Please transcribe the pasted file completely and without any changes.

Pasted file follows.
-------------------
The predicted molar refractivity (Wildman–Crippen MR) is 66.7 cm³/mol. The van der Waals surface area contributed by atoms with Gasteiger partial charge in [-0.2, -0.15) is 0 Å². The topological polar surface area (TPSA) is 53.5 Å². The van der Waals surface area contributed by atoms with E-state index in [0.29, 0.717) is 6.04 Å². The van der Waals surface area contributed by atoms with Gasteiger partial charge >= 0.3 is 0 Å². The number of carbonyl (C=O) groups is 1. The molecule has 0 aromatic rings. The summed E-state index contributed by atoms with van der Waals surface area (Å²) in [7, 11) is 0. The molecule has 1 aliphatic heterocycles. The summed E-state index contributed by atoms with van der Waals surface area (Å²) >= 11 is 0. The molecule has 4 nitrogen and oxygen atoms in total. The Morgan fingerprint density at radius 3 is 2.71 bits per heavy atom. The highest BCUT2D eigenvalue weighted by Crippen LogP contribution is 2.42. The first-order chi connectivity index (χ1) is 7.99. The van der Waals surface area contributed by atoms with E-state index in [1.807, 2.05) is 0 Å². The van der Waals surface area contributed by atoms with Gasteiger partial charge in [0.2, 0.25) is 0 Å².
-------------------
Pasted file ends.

The predicted molar refractivity (Wildman–Crippen MR) is 66.7 cm³/mol. The van der Waals surface area contributed by atoms with Gasteiger partial charge in [-0.2, -0.15) is 0 Å². The topological polar surface area (TPSA) is 53.5 Å². The van der Waals surface area contributed by atoms with E-state index in [0.29, 0.717) is 6.04 Å². The van der Waals surface area contributed by atoms with Gasteiger partial charge >= 0.3 is 0 Å². The number of carbonyl (C=O) groups is 1. The molecule has 0 aromatic rings. The summed E-state index contributed by atoms with van der Waals surface area (Å²) in [7, 11) is 0. The molecule has 1 aliphatic heterocycles. The summed E-state index contributed by atoms with van der Waals surface area (Å²) >= 11 is 0. The molecule has 4 nitrogen and oxygen atoms in total. The Morgan fingerprint density at radius 3 is 2.71 bits per heavy atom. The highest BCUT2D eigenvalue weighted by Crippen LogP contribution is 2.42. The first-order chi connectivity index (χ1) is 7.99. The van der Waals surface area contributed by atoms with E-state index in [1.807, 2.05) is 0 Å². The van der Waals surface area contributed by atoms with Gasteiger partial charge in [0.2, 0.25) is 0 Å².